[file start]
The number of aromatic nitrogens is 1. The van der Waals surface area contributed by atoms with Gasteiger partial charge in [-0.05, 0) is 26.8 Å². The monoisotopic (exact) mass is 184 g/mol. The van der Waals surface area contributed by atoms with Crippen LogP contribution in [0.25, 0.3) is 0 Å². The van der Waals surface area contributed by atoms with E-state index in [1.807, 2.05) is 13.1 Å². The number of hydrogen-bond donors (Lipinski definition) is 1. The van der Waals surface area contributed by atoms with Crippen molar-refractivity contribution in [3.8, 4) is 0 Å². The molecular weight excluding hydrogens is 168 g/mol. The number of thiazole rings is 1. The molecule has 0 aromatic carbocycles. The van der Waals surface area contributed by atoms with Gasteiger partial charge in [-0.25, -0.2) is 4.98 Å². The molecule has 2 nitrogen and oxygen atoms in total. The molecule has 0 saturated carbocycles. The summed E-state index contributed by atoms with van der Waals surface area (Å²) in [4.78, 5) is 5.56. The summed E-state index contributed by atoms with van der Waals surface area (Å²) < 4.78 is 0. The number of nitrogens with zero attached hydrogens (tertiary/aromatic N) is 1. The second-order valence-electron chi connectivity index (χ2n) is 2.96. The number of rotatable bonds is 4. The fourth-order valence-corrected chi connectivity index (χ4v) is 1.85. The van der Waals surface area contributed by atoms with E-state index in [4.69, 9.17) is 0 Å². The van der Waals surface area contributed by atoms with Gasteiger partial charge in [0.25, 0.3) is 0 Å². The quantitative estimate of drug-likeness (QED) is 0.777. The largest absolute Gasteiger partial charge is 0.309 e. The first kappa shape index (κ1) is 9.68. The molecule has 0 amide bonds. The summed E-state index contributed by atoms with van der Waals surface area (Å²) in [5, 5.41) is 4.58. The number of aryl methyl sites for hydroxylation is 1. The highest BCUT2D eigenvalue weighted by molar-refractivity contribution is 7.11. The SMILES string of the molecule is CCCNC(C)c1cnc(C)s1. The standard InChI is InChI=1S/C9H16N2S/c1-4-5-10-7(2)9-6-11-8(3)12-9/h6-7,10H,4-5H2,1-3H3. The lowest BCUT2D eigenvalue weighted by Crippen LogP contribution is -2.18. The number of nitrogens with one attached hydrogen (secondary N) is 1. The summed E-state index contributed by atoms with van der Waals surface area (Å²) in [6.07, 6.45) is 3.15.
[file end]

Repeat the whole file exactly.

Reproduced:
The number of aromatic nitrogens is 1. The van der Waals surface area contributed by atoms with Gasteiger partial charge in [-0.05, 0) is 26.8 Å². The monoisotopic (exact) mass is 184 g/mol. The van der Waals surface area contributed by atoms with Crippen LogP contribution in [0.25, 0.3) is 0 Å². The van der Waals surface area contributed by atoms with E-state index in [1.807, 2.05) is 13.1 Å². The number of hydrogen-bond donors (Lipinski definition) is 1. The van der Waals surface area contributed by atoms with Crippen molar-refractivity contribution in [3.8, 4) is 0 Å². The molecular weight excluding hydrogens is 168 g/mol. The number of thiazole rings is 1. The molecule has 0 aromatic carbocycles. The van der Waals surface area contributed by atoms with Gasteiger partial charge in [-0.25, -0.2) is 4.98 Å². The molecule has 2 nitrogen and oxygen atoms in total. The molecule has 0 saturated carbocycles. The summed E-state index contributed by atoms with van der Waals surface area (Å²) in [4.78, 5) is 5.56. The summed E-state index contributed by atoms with van der Waals surface area (Å²) < 4.78 is 0. The number of nitrogens with zero attached hydrogens (tertiary/aromatic N) is 1. The second-order valence-electron chi connectivity index (χ2n) is 2.96. The number of rotatable bonds is 4. The fourth-order valence-corrected chi connectivity index (χ4v) is 1.85. The van der Waals surface area contributed by atoms with E-state index in [4.69, 9.17) is 0 Å². The van der Waals surface area contributed by atoms with Gasteiger partial charge in [0.25, 0.3) is 0 Å². The quantitative estimate of drug-likeness (QED) is 0.777. The largest absolute Gasteiger partial charge is 0.309 e. The first kappa shape index (κ1) is 9.68. The molecule has 0 amide bonds. The summed E-state index contributed by atoms with van der Waals surface area (Å²) in [5, 5.41) is 4.58. The number of aryl methyl sites for hydroxylation is 1. The highest BCUT2D eigenvalue weighted by molar-refractivity contribution is 7.11. The SMILES string of the molecule is CCCNC(C)c1cnc(C)s1. The standard InChI is InChI=1S/C9H16N2S/c1-4-5-10-7(2)9-6-11-8(3)12-9/h6-7,10H,4-5H2,1-3H3. The lowest BCUT2D eigenvalue weighted by Crippen LogP contribution is -2.18. The number of nitrogens with one attached hydrogen (secondary N) is 1. The summed E-state index contributed by atoms with van der Waals surface area (Å²) in [6.07, 6.45) is 3.15.